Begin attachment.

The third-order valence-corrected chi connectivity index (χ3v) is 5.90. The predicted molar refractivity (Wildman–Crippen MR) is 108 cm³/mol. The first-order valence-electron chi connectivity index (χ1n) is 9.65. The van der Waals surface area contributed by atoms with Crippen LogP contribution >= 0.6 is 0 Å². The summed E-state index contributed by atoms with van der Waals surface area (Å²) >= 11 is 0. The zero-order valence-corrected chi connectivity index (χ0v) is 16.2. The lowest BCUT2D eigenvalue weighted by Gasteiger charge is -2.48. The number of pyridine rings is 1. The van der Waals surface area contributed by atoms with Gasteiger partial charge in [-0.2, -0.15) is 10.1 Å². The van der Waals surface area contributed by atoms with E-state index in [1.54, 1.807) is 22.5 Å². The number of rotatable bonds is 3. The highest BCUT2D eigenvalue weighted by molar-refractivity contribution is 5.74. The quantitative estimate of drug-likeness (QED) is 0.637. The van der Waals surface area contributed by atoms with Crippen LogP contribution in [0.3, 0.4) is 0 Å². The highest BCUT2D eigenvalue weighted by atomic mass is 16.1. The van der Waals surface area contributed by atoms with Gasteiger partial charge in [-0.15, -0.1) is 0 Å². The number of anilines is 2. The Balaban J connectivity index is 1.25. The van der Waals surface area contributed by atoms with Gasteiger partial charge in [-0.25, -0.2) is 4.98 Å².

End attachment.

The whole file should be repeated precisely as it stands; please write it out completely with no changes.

The third-order valence-corrected chi connectivity index (χ3v) is 5.90. The predicted molar refractivity (Wildman–Crippen MR) is 108 cm³/mol. The first-order valence-electron chi connectivity index (χ1n) is 9.65. The van der Waals surface area contributed by atoms with Crippen LogP contribution >= 0.6 is 0 Å². The summed E-state index contributed by atoms with van der Waals surface area (Å²) >= 11 is 0. The zero-order valence-corrected chi connectivity index (χ0v) is 16.2. The lowest BCUT2D eigenvalue weighted by Gasteiger charge is -2.48. The number of pyridine rings is 1. The van der Waals surface area contributed by atoms with Gasteiger partial charge in [-0.2, -0.15) is 10.1 Å². The van der Waals surface area contributed by atoms with E-state index in [1.54, 1.807) is 22.5 Å². The number of rotatable bonds is 3. The highest BCUT2D eigenvalue weighted by molar-refractivity contribution is 5.74. The quantitative estimate of drug-likeness (QED) is 0.637. The van der Waals surface area contributed by atoms with Crippen LogP contribution in [0.3, 0.4) is 0 Å². The highest BCUT2D eigenvalue weighted by atomic mass is 16.1. The van der Waals surface area contributed by atoms with Gasteiger partial charge in [-0.15, -0.1) is 0 Å². The number of anilines is 2. The Balaban J connectivity index is 1.25. The van der Waals surface area contributed by atoms with Gasteiger partial charge in [-0.25, -0.2) is 4.98 Å².